تنها به این گفته از نقد روزنامهٔ تایمز بر این کتاب بسنده می‌کنم: «اصولا هر کتابی که نام لم را بر خود دارد، باید هشدار سازمان بهداشت دولتی را نیز داشته باشد: خواندن این داستان برای سلامتی مفید است»

نقل‌قول از موخرهٔ پایان کتاب در صفحهٔ ۴۰۸ برگردان پیمان اسماعیلیان، چاپ اول ۱۳۸۲ نشر جوانهٔ رشد
Ignacio Castaño
This was an interesting read, but not the best of Stanislaw Lem.

In this book meet many of the core themes that he's well known for: the fascination with technology, morals and philosophy, the human nature, and the ethics of science, but the main theme is the failure to communicate with an alien civilization due to cultural and social differences.

Yes, there are also space travels, big robots, aliens, and amazing space ships, all with a solid scientific foundation.

Lem gives us a glimpse of what o...more
Louise Hazelton
Out of the multitude of books I have read this one stands out as having made a deep impression on me. I found it thought provoking for various reasons and on a more fundamental level it gave me a hint of the vastness of space frightened me.
Very good book. Compelling and thought-provoking though not as satisfying as Solaris and not as fun Futurological Congress or Pirx. Some nitpicks: The book is too dense with unnecessary explanations of scientific extrapolations (a common problem I have with far-future hard science fiction books). A bit didactic too. I could not relate to some of the characters' motivations and actions; the reactions of the crew to the Quintans(the aliens) just seemed too severe as if only written so that Lem cou...more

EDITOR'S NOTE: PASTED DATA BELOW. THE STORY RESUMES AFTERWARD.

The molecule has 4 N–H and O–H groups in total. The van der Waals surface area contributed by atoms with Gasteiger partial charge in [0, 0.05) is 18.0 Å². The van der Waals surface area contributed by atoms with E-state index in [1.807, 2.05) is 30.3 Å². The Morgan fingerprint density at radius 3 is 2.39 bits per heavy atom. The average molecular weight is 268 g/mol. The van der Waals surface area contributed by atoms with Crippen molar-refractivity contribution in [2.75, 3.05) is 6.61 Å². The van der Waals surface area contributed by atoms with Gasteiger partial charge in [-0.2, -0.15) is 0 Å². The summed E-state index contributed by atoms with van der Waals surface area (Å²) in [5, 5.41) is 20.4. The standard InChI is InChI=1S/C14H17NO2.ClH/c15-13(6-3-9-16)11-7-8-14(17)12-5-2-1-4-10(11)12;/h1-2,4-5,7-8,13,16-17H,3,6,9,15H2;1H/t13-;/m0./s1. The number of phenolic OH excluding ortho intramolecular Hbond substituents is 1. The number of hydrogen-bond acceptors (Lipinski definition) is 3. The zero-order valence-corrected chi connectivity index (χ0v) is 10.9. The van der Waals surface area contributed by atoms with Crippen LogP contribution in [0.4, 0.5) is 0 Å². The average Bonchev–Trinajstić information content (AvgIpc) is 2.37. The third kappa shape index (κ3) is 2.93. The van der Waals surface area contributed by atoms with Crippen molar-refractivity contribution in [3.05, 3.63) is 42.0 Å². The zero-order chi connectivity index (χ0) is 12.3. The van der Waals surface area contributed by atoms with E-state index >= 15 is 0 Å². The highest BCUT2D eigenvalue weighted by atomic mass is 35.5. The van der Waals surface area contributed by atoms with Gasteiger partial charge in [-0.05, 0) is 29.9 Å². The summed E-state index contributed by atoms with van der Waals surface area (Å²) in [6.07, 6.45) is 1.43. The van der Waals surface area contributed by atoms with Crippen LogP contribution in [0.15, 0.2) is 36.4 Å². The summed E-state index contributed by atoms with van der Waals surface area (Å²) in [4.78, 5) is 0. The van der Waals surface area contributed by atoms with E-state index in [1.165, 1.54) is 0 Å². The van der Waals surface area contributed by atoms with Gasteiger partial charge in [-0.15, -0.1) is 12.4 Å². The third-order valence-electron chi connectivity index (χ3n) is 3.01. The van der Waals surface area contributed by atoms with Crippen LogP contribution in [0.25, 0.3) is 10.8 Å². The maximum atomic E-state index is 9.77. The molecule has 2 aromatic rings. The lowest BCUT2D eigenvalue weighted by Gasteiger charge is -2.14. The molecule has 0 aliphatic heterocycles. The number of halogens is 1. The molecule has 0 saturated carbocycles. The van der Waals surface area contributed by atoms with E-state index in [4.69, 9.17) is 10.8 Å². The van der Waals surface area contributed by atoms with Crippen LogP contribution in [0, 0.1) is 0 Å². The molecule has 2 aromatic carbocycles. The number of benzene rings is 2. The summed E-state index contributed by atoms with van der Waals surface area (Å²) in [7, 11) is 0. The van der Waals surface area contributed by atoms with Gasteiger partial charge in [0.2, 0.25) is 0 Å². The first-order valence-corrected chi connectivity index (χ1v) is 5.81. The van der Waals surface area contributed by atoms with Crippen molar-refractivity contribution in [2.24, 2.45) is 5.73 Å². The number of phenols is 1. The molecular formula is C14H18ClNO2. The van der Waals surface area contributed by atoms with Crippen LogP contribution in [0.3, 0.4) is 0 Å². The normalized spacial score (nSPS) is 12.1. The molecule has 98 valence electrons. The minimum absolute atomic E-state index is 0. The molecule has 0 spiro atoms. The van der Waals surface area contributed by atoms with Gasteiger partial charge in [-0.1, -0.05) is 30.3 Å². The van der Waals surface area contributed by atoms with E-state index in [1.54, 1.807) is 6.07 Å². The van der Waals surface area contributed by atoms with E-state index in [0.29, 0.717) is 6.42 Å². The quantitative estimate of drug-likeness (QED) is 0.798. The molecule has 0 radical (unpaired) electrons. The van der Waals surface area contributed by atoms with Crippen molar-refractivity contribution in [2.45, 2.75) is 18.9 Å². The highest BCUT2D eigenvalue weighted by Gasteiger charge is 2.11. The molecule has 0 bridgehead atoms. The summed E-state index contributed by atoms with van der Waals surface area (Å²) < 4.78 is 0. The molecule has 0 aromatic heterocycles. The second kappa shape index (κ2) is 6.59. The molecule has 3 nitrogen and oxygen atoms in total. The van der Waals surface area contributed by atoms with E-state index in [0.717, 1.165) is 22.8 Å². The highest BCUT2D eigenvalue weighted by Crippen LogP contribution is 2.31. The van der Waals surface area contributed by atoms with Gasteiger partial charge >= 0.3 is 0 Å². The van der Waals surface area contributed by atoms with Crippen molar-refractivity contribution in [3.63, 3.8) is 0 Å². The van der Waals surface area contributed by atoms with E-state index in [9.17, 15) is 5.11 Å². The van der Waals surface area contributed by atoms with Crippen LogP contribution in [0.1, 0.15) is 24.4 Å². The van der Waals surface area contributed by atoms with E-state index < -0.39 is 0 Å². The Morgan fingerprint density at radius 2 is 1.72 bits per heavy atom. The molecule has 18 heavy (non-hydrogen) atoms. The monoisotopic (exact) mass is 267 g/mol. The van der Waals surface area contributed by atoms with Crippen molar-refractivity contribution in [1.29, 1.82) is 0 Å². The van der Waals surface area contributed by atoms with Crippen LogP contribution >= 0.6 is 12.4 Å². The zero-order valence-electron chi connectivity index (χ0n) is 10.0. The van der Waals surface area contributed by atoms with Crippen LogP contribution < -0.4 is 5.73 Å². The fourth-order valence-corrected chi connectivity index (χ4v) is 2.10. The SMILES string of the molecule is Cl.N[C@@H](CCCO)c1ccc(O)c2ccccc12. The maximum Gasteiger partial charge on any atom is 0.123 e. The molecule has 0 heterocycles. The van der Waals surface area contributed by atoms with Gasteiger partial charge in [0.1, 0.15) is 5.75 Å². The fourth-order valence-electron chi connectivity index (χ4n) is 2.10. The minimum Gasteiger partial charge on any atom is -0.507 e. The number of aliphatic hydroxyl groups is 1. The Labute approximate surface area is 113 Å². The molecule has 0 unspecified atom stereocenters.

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Stanisław Lem (staˈɲiswaf lɛm) was a Polish science fiction, philosophical and satirical writer of Jewish descent. His books have been translated into 41 languages and have sold over 27 million copies. He is perhaps best known as the author of Solaris, which has twice been made into a feature film. In 1976, Theodore Sturgeon claimed that Lem was the most widely read science-fiction writer in the w...more
More about Stanisław Lem...
Solaris The Cyberiad The Futurological Congress: From the Memoirs of Ijon Tichy Tales of Pirx the Pilot The Star Diaries: Further Reminiscences of Ijon Tichy

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“A man craves ultimate truths. Every mortal mind, I think, is that way. But what is ultimate truth? It's the end of the road, where there is no more mystery, no more hope. And no more questions to ask, since all the answers have been given. But there is no such place.
The Universe is a labyrinth made of labyrinths. Each leads to another. And wherever we cannot go ourselves, we reach with mathematics. Out of mathematics we build wagons to carry us into the nonhuman realms of the world.”
“Physics, my friend, is a narrow path drawn across a gulf that the human imagination cannot grasp. It is a set of answers to certain questions that we put to the world, and the world supplies the answers on the condition that we will not then ask it other questions, questions shouted out by common sense. And common sense? It is that which is understood by an intelligence using senses no different from those of a baboon. Such an intelligence wishes to know the world in terms that apply to its terrestrial, biological niche. But the world—outside that niche, that incubator of sapient apes—has properties that one cannot take in hand, see, sniff, gnaw, listen to, and in this way appropriate.” 1 likes